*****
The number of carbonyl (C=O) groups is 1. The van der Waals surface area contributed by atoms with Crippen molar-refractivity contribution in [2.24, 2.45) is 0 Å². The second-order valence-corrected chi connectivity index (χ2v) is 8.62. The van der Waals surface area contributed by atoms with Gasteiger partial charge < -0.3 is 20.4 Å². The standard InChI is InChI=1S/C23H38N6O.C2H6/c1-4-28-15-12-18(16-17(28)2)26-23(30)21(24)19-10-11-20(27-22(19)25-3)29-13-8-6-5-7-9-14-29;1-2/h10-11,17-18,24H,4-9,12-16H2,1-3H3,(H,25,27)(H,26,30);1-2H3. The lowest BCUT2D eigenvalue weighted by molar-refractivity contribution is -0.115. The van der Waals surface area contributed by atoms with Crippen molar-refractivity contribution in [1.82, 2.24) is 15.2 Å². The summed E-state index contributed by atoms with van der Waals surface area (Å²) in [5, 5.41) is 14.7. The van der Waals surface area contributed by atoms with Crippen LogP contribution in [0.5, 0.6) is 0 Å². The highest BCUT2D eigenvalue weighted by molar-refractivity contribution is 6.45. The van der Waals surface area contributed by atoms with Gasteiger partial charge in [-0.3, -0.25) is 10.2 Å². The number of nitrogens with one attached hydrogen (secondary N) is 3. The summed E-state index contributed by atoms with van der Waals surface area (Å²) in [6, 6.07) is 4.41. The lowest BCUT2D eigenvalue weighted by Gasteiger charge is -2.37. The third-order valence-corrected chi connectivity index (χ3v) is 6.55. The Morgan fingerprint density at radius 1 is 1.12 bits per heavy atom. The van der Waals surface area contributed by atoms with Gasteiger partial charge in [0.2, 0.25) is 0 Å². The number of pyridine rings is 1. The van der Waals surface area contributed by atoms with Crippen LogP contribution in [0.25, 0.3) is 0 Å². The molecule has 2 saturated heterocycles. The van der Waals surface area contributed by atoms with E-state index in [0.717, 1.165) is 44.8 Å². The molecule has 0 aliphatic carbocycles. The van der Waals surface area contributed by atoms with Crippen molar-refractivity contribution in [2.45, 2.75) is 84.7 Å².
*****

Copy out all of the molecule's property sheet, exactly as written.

The number of carbonyl (C=O) groups is 1. The van der Waals surface area contributed by atoms with Crippen molar-refractivity contribution in [2.24, 2.45) is 0 Å². The second-order valence-corrected chi connectivity index (χ2v) is 8.62. The van der Waals surface area contributed by atoms with Gasteiger partial charge < -0.3 is 20.4 Å². The standard InChI is InChI=1S/C23H38N6O.C2H6/c1-4-28-15-12-18(16-17(28)2)26-23(30)21(24)19-10-11-20(27-22(19)25-3)29-13-8-6-5-7-9-14-29;1-2/h10-11,17-18,24H,4-9,12-16H2,1-3H3,(H,25,27)(H,26,30);1-2H3. The lowest BCUT2D eigenvalue weighted by molar-refractivity contribution is -0.115. The van der Waals surface area contributed by atoms with Crippen molar-refractivity contribution in [1.82, 2.24) is 15.2 Å². The summed E-state index contributed by atoms with van der Waals surface area (Å²) in [5, 5.41) is 14.7. The van der Waals surface area contributed by atoms with Crippen LogP contribution in [0.5, 0.6) is 0 Å². The highest BCUT2D eigenvalue weighted by molar-refractivity contribution is 6.45. The van der Waals surface area contributed by atoms with Gasteiger partial charge in [-0.3, -0.25) is 10.2 Å². The number of nitrogens with one attached hydrogen (secondary N) is 3. The summed E-state index contributed by atoms with van der Waals surface area (Å²) in [6, 6.07) is 4.41. The lowest BCUT2D eigenvalue weighted by Gasteiger charge is -2.37. The third-order valence-corrected chi connectivity index (χ3v) is 6.55. The Morgan fingerprint density at radius 1 is 1.12 bits per heavy atom. The van der Waals surface area contributed by atoms with Gasteiger partial charge in [0.2, 0.25) is 0 Å². The number of pyridine rings is 1. The van der Waals surface area contributed by atoms with Crippen LogP contribution in [0.25, 0.3) is 0 Å². The molecule has 2 saturated heterocycles. The van der Waals surface area contributed by atoms with E-state index in [0.717, 1.165) is 44.8 Å². The molecule has 0 aliphatic carbocycles. The van der Waals surface area contributed by atoms with Crippen molar-refractivity contribution in [2.45, 2.75) is 84.7 Å².